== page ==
The European Space Agency says its Philae lander is doing well and has succeeded in planting a thermometer in the comet where it touched down this week.

The agency said Friday that scientists have received a steady stream of data from the lander, which on Wednesday became the first spacecraft to touch down on a comet. However, their job is complicated by the fact that Philae landed next to a cliff that is blocking sunlight from its solar panels.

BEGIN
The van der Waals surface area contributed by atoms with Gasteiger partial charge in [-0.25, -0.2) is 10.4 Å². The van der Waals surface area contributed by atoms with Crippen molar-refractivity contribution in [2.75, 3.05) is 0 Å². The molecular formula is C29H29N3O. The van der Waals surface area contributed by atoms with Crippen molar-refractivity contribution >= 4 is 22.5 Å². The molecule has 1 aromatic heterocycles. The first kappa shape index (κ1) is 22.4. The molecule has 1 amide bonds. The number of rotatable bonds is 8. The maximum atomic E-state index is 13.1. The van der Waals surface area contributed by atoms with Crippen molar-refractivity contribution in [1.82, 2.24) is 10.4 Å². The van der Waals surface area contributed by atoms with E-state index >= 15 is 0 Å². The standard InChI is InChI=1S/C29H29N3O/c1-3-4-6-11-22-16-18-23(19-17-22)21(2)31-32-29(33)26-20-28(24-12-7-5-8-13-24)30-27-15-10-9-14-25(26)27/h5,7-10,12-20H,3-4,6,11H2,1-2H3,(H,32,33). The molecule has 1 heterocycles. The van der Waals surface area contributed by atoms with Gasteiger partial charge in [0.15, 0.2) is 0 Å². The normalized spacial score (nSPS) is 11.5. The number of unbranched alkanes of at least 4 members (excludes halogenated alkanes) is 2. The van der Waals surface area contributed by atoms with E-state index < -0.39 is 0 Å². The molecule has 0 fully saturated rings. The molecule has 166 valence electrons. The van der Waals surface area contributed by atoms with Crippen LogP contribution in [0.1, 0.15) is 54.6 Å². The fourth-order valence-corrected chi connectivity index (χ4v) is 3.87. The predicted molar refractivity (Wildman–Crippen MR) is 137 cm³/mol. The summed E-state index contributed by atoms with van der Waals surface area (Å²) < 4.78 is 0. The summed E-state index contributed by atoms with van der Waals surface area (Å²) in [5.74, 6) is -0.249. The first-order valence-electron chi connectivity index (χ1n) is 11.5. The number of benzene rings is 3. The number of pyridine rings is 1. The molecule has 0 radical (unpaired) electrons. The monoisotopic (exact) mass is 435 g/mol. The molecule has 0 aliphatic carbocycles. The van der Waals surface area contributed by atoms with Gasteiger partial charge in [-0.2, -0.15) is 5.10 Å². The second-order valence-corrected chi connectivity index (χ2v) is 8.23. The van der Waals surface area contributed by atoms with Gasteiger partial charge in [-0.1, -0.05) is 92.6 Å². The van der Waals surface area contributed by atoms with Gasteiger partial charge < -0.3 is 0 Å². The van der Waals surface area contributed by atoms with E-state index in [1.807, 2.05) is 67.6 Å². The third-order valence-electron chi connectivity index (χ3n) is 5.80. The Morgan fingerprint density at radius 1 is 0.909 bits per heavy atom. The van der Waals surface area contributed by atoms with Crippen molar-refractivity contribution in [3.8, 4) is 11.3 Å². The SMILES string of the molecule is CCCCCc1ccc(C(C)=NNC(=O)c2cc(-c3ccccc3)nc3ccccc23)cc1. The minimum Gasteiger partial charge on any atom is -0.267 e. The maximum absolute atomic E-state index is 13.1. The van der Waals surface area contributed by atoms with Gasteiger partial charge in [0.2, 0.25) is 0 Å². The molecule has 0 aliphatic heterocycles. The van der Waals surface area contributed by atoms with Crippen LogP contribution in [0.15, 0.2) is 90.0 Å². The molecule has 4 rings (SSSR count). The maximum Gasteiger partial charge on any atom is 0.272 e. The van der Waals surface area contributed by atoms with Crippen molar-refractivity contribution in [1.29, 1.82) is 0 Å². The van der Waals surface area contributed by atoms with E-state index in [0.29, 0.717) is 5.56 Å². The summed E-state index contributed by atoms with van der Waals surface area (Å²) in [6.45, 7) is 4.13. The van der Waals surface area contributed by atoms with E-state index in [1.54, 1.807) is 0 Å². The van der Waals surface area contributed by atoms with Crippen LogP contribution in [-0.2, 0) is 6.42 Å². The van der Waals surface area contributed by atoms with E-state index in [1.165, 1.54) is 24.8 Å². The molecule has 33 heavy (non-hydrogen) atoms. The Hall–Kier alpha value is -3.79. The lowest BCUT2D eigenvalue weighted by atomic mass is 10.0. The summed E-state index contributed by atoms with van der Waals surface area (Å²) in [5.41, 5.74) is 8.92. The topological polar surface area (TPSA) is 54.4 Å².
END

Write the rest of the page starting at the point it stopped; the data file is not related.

Planting a thermometer in the surface was Philae's first so-called "mechanical operation" but ESA says it will hold off on any more for now. The lander's primary battery only has power for another day or so and scientists are contemplating realigning it so that the solar panels can charge the craft.